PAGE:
In today’s investing climate, it is getting more and more difficult to follow a strategy and not succumb to ‘there’s no other alternative than owning stocks’. In my opinion, the path to deviating from strategies is getting easier and easier as opportunities seem to become more limited due to artificial factors. A new (non)-normal, if you will. Following is an article I wrote on investing site, seeitmarket.com, discussing this issue:
Investing Strategy 101: It Pays To Follow Your Process!
One of the earliest recollections from my start in the industry was an investing strategy founded by Michael O’Higgins called the ‘Dogs of the Dow’. The simplicity of buying high yield blue-chip companies lured in numerous investors and became quite the phenomenon in the early 1990’s. The premise of this investing strategy involved buying the ten highest yielding stocks from the Dow Jones Industrial Average at the end of each year, holding them for the full calendar year, and then replacing them with the new ten highest dividend payers. About as simple as strategies come.
Everyone seems to have an investment process. Professionals stress their importance, but just like real life, things happen, situations change, and all of a sudden you’re thrown off your game. I write this shortly after Labor Day of 2016, as I re-examine my own investing strategy and outlook for the remainder of the year.
The primary reason?
I believe there has never been another time in history when investment disciplines have been more under attack for a longer duration. It is a very long list of seasoned investors who’ve lamented the difficulty in operating in what many deem an unnatural market environment, and I want to make certain I remain true to my investing strategy.
Investor discipline is being impaired by the Federal Reserve’s eight year campaign attempted to accomplish one thing – to get you to do things with money that you would not normally do. Because of that effort, I would argue that having a strategy, having the discipline to stick to it, and maintaining its execution has become more valuable than ever. The chief problem though is that it has also become exponentially more challenging.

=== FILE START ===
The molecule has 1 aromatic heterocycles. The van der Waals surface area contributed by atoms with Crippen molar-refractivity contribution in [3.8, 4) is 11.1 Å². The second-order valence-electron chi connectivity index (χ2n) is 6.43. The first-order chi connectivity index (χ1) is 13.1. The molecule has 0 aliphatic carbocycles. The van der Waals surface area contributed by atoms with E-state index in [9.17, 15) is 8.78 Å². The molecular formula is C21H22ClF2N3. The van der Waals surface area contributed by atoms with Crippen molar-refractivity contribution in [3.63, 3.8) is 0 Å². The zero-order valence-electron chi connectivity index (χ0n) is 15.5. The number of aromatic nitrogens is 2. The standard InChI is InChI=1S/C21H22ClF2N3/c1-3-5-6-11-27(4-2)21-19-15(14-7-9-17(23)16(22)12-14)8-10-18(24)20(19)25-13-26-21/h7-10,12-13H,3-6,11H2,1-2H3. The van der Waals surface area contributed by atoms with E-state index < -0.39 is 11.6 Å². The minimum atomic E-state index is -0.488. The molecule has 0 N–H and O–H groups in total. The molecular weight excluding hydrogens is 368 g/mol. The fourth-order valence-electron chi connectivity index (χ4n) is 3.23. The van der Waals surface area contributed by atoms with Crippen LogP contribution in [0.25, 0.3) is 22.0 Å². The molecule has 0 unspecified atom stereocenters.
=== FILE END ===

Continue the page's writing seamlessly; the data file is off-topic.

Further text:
If you follow a defined process, you will have times when absolutely nothing seems to work. Your charts don’t work. Your signals that previously worked so well it bordered on unfair, are suddenly sending you on a wild goose chase. It gets so bad, you start to speculate that your indicators are taking on human-like tendencies and are taunting you. Setups which were numerous, start to evaporate, and of course, you start searching for something new. Maybe it’s just a little tweak at first, but that morphs into a more dramatic change in approach, and a few months later you’re sporting an entirely new strategy and on the lookout for converts.
I follow a number of traders on Twitter who are ‘all in’ using technical analysis including a number of CMT’s (Chartered Market Technicians). Considering that I’m a value manager, what interest would I have? My self-serving reason? A number of these chart followers and quantitative types are some of most disciplined investors I know, and I am hoping their strict adherence to their process will indirectly help me stay true to what I do.
Are you a technician? Stay true to your discipline and don’t start bottom-fishing momentum stocks that’ve fallen out of favor just because you’re experiencing a dearth of setups. There are going to be times that what you’re doing doesn’t make any sense. That’s investing. Go back and research what did work. Why it worked. Why you stuck to your strategy when positives were just as irrational as the negatives are now. No one questions why the coin comes up heads ten times in a row when you’re calling heads. Maybe take a break and walk away from things for a while, but before you make a dramatic shift in strategy, ask yourself this, what are you going to do when that new and improved method falters, because eventually, it will.
I recently saw an online investment authority warn momentum traders that given earnings misses and the size of subsequent stock selloffs, that ‘the game’ had changed. And furthermore, that investors need to adjust accordingly if they are going to ‘make it’ in today’s new landscape. I’m pretty certain they said the same exact thing the first year the ‘Dogs of the Dow’ didn’t work out.
Thanks for reading.